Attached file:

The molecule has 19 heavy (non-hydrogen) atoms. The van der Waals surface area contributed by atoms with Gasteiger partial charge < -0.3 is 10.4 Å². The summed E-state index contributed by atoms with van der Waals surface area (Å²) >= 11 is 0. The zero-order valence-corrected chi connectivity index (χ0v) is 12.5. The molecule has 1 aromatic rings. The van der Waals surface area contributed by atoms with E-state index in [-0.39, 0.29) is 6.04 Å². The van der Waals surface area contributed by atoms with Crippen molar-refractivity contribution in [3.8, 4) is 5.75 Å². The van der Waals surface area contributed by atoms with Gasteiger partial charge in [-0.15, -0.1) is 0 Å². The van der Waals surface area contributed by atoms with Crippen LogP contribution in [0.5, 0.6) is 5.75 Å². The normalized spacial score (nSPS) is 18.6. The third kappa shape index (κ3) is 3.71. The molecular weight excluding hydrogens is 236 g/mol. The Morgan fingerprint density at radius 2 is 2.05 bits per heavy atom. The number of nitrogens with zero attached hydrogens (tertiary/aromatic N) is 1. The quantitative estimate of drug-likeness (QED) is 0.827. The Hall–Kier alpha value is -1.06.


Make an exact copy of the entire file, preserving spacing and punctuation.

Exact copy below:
The molecule has 19 heavy (non-hydrogen) atoms. The van der Waals surface area contributed by atoms with Gasteiger partial charge < -0.3 is 10.4 Å². The summed E-state index contributed by atoms with van der Waals surface area (Å²) >= 11 is 0. The zero-order valence-corrected chi connectivity index (χ0v) is 12.5. The molecule has 1 aromatic rings. The van der Waals surface area contributed by atoms with E-state index in [-0.39, 0.29) is 6.04 Å². The van der Waals surface area contributed by atoms with Crippen molar-refractivity contribution in [3.8, 4) is 5.75 Å². The van der Waals surface area contributed by atoms with Gasteiger partial charge in [-0.15, -0.1) is 0 Å². The van der Waals surface area contributed by atoms with Crippen LogP contribution in [0.5, 0.6) is 5.75 Å². The normalized spacial score (nSPS) is 18.6. The third kappa shape index (κ3) is 3.71. The molecular weight excluding hydrogens is 236 g/mol. The Morgan fingerprint density at radius 2 is 2.05 bits per heavy atom. The number of nitrogens with zero attached hydrogens (tertiary/aromatic N) is 1. The quantitative estimate of drug-likeness (QED) is 0.827. The Hall–Kier alpha value is -1.06.